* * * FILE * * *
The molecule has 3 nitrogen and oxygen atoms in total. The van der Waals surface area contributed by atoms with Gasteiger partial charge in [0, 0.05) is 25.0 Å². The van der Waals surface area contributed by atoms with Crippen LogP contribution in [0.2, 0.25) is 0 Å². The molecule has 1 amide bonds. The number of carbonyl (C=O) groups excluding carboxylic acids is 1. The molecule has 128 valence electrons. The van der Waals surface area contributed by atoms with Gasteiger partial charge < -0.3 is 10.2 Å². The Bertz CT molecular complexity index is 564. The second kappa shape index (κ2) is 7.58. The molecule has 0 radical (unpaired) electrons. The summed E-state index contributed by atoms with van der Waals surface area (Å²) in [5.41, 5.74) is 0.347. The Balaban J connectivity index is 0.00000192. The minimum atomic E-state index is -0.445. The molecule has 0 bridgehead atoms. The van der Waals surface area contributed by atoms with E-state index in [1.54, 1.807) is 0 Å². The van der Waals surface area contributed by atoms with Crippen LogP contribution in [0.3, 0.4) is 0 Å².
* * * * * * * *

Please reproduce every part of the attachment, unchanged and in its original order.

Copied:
The molecule has 3 nitrogen and oxygen atoms in total. The van der Waals surface area contributed by atoms with Gasteiger partial charge in [0, 0.05) is 25.0 Å². The van der Waals surface area contributed by atoms with Crippen LogP contribution in [0.2, 0.25) is 0 Å². The molecule has 1 amide bonds. The number of carbonyl (C=O) groups excluding carboxylic acids is 1. The molecule has 128 valence electrons. The van der Waals surface area contributed by atoms with Gasteiger partial charge < -0.3 is 10.2 Å². The Bertz CT molecular complexity index is 564. The second kappa shape index (κ2) is 7.58. The molecule has 0 radical (unpaired) electrons. The summed E-state index contributed by atoms with van der Waals surface area (Å²) in [5.41, 5.74) is 0.347. The Balaban J connectivity index is 0.00000192. The minimum atomic E-state index is -0.445. The molecule has 0 bridgehead atoms. The van der Waals surface area contributed by atoms with E-state index in [1.54, 1.807) is 0 Å². The van der Waals surface area contributed by atoms with Crippen LogP contribution in [0.3, 0.4) is 0 Å².